This doesn’t make you any less legitimate as a writer. There isn’t anything wrong with you. Sometimes your brain just needs a break and that’s OK.” –@brianna_desilva

“Remember it’s okay if some people don’t like your story, if not everyone connects with your characters, to embrace your favourite tropes, to not follow every suggestion or advice, to take days off, if your vision sometimes feels impossible to execute.” –@natephilbrick

“Dear Drafters,
If you find yourself stuck in a vicious cycle of constant revising without moving forward word count-wise, and it’s burning you out, try getting an alpha reader who will YELL at you to send the next chapter.
Sincerely, Writer Who Hate Drafting Less.” –@writerjunehur

“You’re made of so many possibilities. Don’t let your creativity be stifled thinking you have only one good story in you.” –@eloraflora13

“Does anyone else finish every major round of edits by listening to the entire manuscript with a text to speech program?
It catches typos every single time.
Also, if a scene is still exciting while being read in a monotone robot voice, I know it’s working.” –@ellenstonaker

“The internet will suffocate you with writing advice, rules, marketing must-haves, and dogmatic stances.
At the end of the day, these are my only rules:
1. Work hard.
2. Be genuine with you story and characters.
3. Pursue excellence.
4. Be patient.” –@natephilbrick

“Advice for new authors:
1. Don’t read every review.
2. Don’t hang all your hopes and dreams on a single book.
3. Don’t talk shit about other authors because the North never forgets.” –@veschwab

“Whether you’re painting or writing or whatever you’re working on tonight, I hope you keep at it. I hope you don’t get discouraged and give up on it. Your imagination is sacred, your passion is important and your vision is needed in a world starved for beauty.” –@sketchesbyboze

“I urge every budding writer to shut out the external. Stop comparing yourself to the market, published authors, plot comparisons, or even genre archetypes. Don’t punch that wall. Compare yourself to YOU a month, or even a year ago. Think progress. And keep writing.” –@ajuptonwrites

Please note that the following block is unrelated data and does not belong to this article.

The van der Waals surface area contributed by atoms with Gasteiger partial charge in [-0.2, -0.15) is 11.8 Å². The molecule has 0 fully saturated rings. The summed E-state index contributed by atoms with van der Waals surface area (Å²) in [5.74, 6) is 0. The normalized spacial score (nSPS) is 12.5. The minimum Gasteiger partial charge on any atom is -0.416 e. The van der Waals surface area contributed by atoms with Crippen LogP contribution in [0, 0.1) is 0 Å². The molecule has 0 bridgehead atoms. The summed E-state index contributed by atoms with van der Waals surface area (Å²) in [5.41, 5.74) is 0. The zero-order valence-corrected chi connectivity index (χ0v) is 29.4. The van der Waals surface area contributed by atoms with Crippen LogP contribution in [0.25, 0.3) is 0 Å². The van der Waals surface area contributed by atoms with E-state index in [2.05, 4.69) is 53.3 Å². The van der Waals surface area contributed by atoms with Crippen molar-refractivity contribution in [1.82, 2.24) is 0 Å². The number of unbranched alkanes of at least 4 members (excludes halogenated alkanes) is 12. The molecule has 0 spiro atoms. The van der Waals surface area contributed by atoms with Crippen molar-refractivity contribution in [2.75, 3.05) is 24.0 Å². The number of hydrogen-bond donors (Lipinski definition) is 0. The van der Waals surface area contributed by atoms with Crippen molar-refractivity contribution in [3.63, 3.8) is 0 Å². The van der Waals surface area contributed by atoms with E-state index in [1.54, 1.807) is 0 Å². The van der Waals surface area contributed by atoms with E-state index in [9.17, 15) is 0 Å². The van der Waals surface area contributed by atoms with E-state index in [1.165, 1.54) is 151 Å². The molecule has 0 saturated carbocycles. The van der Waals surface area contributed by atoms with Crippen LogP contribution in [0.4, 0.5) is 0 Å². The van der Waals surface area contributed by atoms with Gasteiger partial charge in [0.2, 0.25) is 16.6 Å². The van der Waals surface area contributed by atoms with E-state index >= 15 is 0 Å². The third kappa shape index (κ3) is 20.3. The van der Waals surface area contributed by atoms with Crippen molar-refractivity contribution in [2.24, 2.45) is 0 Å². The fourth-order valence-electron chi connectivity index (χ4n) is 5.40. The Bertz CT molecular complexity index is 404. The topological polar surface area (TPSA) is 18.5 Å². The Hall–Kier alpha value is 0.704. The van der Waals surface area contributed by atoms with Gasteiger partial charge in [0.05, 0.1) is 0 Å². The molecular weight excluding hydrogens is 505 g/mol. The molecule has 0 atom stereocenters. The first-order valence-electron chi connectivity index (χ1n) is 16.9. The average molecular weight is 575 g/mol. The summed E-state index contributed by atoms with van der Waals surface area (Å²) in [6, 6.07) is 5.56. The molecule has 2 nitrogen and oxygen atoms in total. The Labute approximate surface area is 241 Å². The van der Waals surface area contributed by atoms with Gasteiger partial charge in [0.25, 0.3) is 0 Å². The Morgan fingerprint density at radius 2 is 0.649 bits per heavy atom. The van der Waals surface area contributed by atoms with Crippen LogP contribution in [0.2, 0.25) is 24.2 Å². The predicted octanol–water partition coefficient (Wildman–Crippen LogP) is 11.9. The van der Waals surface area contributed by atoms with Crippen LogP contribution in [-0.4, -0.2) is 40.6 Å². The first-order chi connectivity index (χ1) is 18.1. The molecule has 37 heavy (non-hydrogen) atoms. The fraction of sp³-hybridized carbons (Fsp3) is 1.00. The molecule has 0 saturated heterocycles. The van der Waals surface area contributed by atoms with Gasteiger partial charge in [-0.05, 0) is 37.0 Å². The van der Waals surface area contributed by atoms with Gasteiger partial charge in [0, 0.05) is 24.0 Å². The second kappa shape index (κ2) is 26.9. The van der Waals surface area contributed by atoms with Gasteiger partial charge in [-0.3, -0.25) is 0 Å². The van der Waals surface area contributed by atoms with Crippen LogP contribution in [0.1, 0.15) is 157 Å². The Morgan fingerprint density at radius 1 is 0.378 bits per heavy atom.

“If you’re ever struggling with fleshing out characters or making them seem more ‘real,’ have them talk to other characters about something other than the plot. What do they talk about? How does their reaction change based on who they’re talking to?” –@samsykesswears

“You are still a success if you:
didn’t publish anything
didn’t make any lists
didn’t get nommed for anything
didn’t get funded
didn’t write a damn word.
Keep going. We’re in the darkest timeline, and you are still absorbing and processing, even when not writing. You got this.” –@carleighbaker

Not exactly advice, but I making it one of my writing mantras:
“This book will be phenomenal. I don’t know if I’m worthy to write it, but it’s happening, so there ya go. (JK I’m badass, I totally got this!)” –@brimorgan

Through these people, I’ve finally found that my writing process and style are not only ever-changing, but that it’s absolutely and perfectly wonderful that I writing in those ways. I’ve finally started calling myself a writer even though I’ve only had one poem published and don’t write every single day. I’ve finally learned that supporting other authors is one of the best aspects of being a writer. I’ve finally accepted that comparing myself to others does only harm to my writing. And I’ve finally come to truly love writing, even when it’s the worst.

What are your favourite bits of writing advice? What have you learned from it? Let me know in the comments!

Published by A Boggus Life

I am an eclectic reader and editor who solves Rubik's cubes, writes, draws and paints, and longs to live in England and France.